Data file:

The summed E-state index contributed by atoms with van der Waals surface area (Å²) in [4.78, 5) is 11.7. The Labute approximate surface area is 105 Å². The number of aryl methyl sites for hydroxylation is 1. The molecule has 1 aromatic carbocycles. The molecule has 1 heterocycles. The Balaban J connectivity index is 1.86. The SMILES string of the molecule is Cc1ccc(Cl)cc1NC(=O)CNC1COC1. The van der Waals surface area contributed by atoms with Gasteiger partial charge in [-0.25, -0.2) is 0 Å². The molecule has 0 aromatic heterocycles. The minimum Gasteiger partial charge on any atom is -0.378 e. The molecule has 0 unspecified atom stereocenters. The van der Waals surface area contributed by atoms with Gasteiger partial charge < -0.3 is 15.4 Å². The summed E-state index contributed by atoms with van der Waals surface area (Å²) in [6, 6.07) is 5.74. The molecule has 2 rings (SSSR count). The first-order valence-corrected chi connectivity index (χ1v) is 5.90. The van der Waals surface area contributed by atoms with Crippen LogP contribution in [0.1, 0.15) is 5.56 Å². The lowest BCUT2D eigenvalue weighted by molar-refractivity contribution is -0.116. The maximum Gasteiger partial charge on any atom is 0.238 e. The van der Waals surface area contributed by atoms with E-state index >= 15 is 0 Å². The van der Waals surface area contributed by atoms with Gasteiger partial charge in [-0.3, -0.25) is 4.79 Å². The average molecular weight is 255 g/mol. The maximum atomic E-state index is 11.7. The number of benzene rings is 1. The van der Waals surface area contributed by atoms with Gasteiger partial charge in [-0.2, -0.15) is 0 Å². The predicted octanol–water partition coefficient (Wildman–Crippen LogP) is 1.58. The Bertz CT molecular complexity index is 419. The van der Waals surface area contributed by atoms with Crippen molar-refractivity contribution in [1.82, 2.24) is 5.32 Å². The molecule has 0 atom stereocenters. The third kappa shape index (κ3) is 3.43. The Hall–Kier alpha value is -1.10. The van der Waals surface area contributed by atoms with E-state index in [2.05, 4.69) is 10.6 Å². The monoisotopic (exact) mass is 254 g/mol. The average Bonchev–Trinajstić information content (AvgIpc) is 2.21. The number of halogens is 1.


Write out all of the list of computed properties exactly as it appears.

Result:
The summed E-state index contributed by atoms with van der Waals surface area (Å²) in [4.78, 5) is 11.7. The Labute approximate surface area is 105 Å². The number of aryl methyl sites for hydroxylation is 1. The molecule has 1 aromatic carbocycles. The molecule has 1 heterocycles. The Balaban J connectivity index is 1.86. The SMILES string of the molecule is Cc1ccc(Cl)cc1NC(=O)CNC1COC1. The van der Waals surface area contributed by atoms with Gasteiger partial charge in [-0.25, -0.2) is 0 Å². The molecule has 0 aromatic heterocycles. The minimum Gasteiger partial charge on any atom is -0.378 e. The molecule has 0 unspecified atom stereocenters. The van der Waals surface area contributed by atoms with Gasteiger partial charge < -0.3 is 15.4 Å². The summed E-state index contributed by atoms with van der Waals surface area (Å²) in [6, 6.07) is 5.74. The molecule has 2 rings (SSSR count). The first-order valence-corrected chi connectivity index (χ1v) is 5.90. The van der Waals surface area contributed by atoms with Crippen LogP contribution in [0.1, 0.15) is 5.56 Å². The lowest BCUT2D eigenvalue weighted by molar-refractivity contribution is -0.116. The maximum Gasteiger partial charge on any atom is 0.238 e. The van der Waals surface area contributed by atoms with E-state index >= 15 is 0 Å². The van der Waals surface area contributed by atoms with Gasteiger partial charge in [-0.3, -0.25) is 4.79 Å². The average molecular weight is 255 g/mol. The maximum atomic E-state index is 11.7. The number of benzene rings is 1. The van der Waals surface area contributed by atoms with Gasteiger partial charge in [-0.2, -0.15) is 0 Å². The predicted octanol–water partition coefficient (Wildman–Crippen LogP) is 1.58. The Bertz CT molecular complexity index is 419. The van der Waals surface area contributed by atoms with Crippen molar-refractivity contribution in [1.82, 2.24) is 5.32 Å². The molecule has 0 atom stereocenters. The third kappa shape index (κ3) is 3.43. The Hall–Kier alpha value is -1.10. The van der Waals surface area contributed by atoms with E-state index in [2.05, 4.69) is 10.6 Å². The monoisotopic (exact) mass is 254 g/mol. The average Bonchev–Trinajstić information content (AvgIpc) is 2.21. The number of halogens is 1.